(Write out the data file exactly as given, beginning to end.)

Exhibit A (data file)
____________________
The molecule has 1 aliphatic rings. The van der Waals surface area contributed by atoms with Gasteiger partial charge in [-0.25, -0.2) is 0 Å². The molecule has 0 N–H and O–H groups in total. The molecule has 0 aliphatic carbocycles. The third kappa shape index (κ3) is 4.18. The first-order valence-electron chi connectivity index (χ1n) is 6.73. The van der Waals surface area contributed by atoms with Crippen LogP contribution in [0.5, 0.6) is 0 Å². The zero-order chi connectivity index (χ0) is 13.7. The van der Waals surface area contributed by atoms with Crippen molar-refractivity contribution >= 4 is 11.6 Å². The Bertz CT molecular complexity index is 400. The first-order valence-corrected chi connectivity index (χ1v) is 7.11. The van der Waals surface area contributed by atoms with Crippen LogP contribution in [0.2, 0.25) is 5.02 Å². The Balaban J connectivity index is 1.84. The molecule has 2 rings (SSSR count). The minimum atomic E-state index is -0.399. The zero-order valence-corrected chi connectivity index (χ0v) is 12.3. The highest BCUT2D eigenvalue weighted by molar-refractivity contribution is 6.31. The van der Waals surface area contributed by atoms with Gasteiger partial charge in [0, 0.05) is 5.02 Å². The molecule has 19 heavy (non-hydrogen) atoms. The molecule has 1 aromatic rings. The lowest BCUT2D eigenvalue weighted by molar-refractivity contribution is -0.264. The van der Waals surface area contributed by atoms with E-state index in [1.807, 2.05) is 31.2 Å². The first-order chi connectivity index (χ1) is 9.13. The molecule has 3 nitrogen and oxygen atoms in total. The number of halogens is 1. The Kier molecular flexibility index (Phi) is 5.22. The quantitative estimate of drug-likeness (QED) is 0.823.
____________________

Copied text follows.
The molecule has 1 aliphatic rings. The van der Waals surface area contributed by atoms with Gasteiger partial charge in [-0.25, -0.2) is 0 Å². The molecule has 0 N–H and O–H groups in total. The molecule has 0 aliphatic carbocycles. The third kappa shape index (κ3) is 4.18. The first-order valence-electron chi connectivity index (χ1n) is 6.73. The van der Waals surface area contributed by atoms with Crippen LogP contribution in [0.5, 0.6) is 0 Å². The zero-order chi connectivity index (χ0) is 13.7. The van der Waals surface area contributed by atoms with Crippen molar-refractivity contribution >= 4 is 11.6 Å². The Bertz CT molecular complexity index is 400. The first-order valence-corrected chi connectivity index (χ1v) is 7.11. The van der Waals surface area contributed by atoms with Crippen LogP contribution in [0.2, 0.25) is 5.02 Å². The Balaban J connectivity index is 1.84. The molecule has 2 rings (SSSR count). The minimum atomic E-state index is -0.399. The zero-order valence-corrected chi connectivity index (χ0v) is 12.3. The highest BCUT2D eigenvalue weighted by molar-refractivity contribution is 6.31. The van der Waals surface area contributed by atoms with Gasteiger partial charge in [0, 0.05) is 5.02 Å². The molecule has 19 heavy (non-hydrogen) atoms. The molecule has 1 aromatic rings. The lowest BCUT2D eigenvalue weighted by molar-refractivity contribution is -0.264. The van der Waals surface area contributed by atoms with E-state index in [1.807, 2.05) is 31.2 Å². The first-order chi connectivity index (χ1) is 9.13. The molecule has 3 nitrogen and oxygen atoms in total. The number of halogens is 1. The Kier molecular flexibility index (Phi) is 5.22. The quantitative estimate of drug-likeness (QED) is 0.823.